Getting More Organic Reach From Your Facebook Posts: Why organic reach has dropped & how to craft your Facebook posts for better organic reach in 2015.

Getting More Organic Reach From Your Facebook Posts

Organic reach for Facebook brand pages is down.  Gone are the days of post and they will come.  It’s is one of the biggest social media frustrations I run into when talking with small business owners.

I’ve been seeing a number of posts in our personal feed lately requesting people to like, comment and share as a way to make sure “our posts show in your feed”.  It may help, but it’s a bandage.  It’s not a long-term strategy.

The Pay to Play Mentality

There is no need to pay for reach.  This “pay for play mentality” is actually a hindrance to your efforts.  Ads and boosting posts are a great way to drive reach, increasing page likes and drive traffic to your website.  Used correctly it’s an excellent tool, but it’s not required.

The following images from a client’s Facebook Insights clearly shows plenty of organic reach.

Facebook page insights showing significant organic reach for a small page.

Clearly great reach for a small page.  If you’re not seeing results like these, it’s not a lack of payment. Your content is at fault.   Crafting and posting good content starts with understanding why what you are posting now isn’t working.

Why has organic reach dropped?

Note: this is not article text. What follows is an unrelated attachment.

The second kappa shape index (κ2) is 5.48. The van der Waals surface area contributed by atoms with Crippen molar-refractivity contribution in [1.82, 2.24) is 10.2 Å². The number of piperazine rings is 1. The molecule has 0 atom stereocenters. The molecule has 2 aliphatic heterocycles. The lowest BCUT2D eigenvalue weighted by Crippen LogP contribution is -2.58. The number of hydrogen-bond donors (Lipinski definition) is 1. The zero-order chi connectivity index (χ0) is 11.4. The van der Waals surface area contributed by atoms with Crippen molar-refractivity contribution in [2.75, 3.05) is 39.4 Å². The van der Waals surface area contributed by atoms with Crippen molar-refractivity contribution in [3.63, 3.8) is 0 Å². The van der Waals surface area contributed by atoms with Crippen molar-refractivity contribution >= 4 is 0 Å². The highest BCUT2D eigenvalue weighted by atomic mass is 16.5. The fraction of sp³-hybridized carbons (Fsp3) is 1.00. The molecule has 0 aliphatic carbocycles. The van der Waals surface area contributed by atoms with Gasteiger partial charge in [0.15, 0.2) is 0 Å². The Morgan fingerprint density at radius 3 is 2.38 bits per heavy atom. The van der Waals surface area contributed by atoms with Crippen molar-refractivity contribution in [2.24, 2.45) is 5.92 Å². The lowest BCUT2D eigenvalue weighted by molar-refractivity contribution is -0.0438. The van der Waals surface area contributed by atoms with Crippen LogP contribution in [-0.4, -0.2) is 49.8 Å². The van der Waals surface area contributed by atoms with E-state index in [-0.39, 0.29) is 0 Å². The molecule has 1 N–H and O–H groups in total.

According to Brian Boland, VP Ads Product Marketing at Facebook in his 5 June 2014 article on Declining Organic Reach on Facebook, it comes down to 2 simple points:

  • Too much content. We’re at a point that so much content is being created by individuals and businesses now that space in the news feed is at a premium.  There’s only so much you can see, especially if you have a few friends who post incessantly.  Facebook simply decided to filter what users see.

Before you get on the “I should be able to see every post” bandwagon, consider the fact that Twitter doesn’t filter your stream.  Following just shy of 2000 people, we amassed 186 new Tweets in a 5 minute period.  That’s 1.62 Tweets per second!  On a Friday afternoon!  What would it have been being peak Tweeting time?

The point?  Even if Facebook allowed every post to find its way to your feed, you’d probably still not see every most posts and that means your page posts aren’t being seen by others.

The idea of not showing posts may seem unfair, but as a business, unfair can be good for you.

Update: The latest Facebook algorithm change (April 2015) has made significant changes to what content appears within the news feed.  Much of what appears below is still has an effect on what is seen.

  • How the news feed works. This is where what we see from the overabundance of posts and why we see certain content gets cloudy.  The short answer from Brian: “To choose which stories to show, News Feed ranks each possible story (from more to less important) by looking at thousands of factors relative to each person.”

So Facebook narrows down what you see based on 1000s of factors relative to each person.  If you read this like we did, it appears Facebook is behaving like Google.

When you perform a search for a keyword, phrase or full question, what Google returns in its results is based on factors including location, who it sees as your influencers, previous search history, an attempt to understand the meaning in your search query and likely your email content – all in an effort to return results best designed for you.  It’s effectively a personalized search result.  (You can always log out and run the same search to see a completely different set of results.)

Facebook, it appears, is factoring in your interests (those movies, shows you watched, the books you’ve read) what you like and comment on, what you share and who you engage with to determine what you are shown.